And let’s not kid ourselves…suicide is NOT the cool thing to do. It takes a selfish person to do this type of act as a way to (a) not have to deal with the bad shit that happens to them and (b) hurt those who hurt them to begin with. It really isn’t brave or anything to be looked favorably upon for any reason. And to me, at least, this series really emphasized that.
At the end of the day, all parents should watch this show to see what life is like for their teenage kids in 2017. I don’t know if I’d recommend watching it WITH your kids as some of the language and sexual content could make any family feel awkward (which would take away from the reason to watch the show in the first place).
Listen, 70% of parents worldwide wish they had more to talk about with teenagers. A recent Netflix study revealed a new place where you can find common ground: entertainment.
Canadian parents (82%) are already watching teen shows to feel closer to them and teens around the world (74%) are on board, saying that they’d be interested in talking to parents about the shows they watch. With the majority (89%) of Canadian parents agreeing entertainment would give them something to talk about, why not let a hard-hitting and impactful show like 13 Reasons Why be the catalyst for communication?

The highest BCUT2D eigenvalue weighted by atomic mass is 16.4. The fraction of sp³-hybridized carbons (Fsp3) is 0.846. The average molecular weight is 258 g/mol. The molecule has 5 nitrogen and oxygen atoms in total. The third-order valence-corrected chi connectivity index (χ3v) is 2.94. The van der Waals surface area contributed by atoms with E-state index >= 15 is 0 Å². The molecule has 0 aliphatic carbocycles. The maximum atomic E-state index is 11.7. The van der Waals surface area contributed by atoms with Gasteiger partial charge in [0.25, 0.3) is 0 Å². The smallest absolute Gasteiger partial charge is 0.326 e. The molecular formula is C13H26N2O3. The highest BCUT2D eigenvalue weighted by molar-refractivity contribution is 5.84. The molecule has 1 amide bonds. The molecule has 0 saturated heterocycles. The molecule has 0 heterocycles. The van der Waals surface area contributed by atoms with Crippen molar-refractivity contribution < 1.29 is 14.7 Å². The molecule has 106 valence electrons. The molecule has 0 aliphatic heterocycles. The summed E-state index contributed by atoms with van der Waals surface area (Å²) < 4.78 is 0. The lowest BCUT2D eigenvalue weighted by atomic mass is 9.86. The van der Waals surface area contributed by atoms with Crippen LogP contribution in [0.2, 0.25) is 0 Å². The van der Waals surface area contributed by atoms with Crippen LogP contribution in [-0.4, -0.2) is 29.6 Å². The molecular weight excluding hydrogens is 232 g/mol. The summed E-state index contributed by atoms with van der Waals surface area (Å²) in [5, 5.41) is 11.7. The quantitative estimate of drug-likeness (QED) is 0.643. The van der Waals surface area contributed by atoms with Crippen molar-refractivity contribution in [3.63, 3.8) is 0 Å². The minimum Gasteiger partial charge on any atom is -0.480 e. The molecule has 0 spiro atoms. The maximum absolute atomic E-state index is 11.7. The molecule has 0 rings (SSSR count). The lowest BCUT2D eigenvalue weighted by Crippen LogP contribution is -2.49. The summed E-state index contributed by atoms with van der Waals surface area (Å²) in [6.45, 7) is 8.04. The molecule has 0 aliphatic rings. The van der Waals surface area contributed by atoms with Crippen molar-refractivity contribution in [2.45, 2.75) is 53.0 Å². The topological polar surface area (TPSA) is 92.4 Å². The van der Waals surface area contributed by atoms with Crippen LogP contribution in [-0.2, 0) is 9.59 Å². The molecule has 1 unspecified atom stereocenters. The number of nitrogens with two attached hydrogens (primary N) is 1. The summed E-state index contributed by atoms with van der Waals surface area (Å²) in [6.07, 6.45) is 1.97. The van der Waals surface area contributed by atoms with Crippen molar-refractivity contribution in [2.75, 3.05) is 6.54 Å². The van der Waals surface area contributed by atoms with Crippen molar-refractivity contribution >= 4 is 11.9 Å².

But if this program can encourage discussion and communication to take place between parents and teenagers, then that’s really the best result that can take place.
This series isn’t for everybody, but if you truly want to have a solid relationship with your teenager on a level that is more than what I grew up with back in the 70s and 80s, you really owe it to yourself to watch this and really try to walk away with a better understanding of how precious life is and how quickly one or two poor decisions can change everything…but so can one or two good decisions.
If you’re thinking of watching 13 Reasons Why with your teen and are looking for additional information, here are some resources to help navigate the conversation:
13 Reasons Why: Beyond The Reasons (an “after-show”)
If you are immediately concerned about a teen in your life, you can find a list of local market resources on the 13 Reasons Why Global Resource Website.
If you have any thoughts of your own about 13 Reasons Why, please don’t hesitate to start up a conversation as I would love to hear from you. You can always hit me up on Facebook, Twitter, Instagram, and email.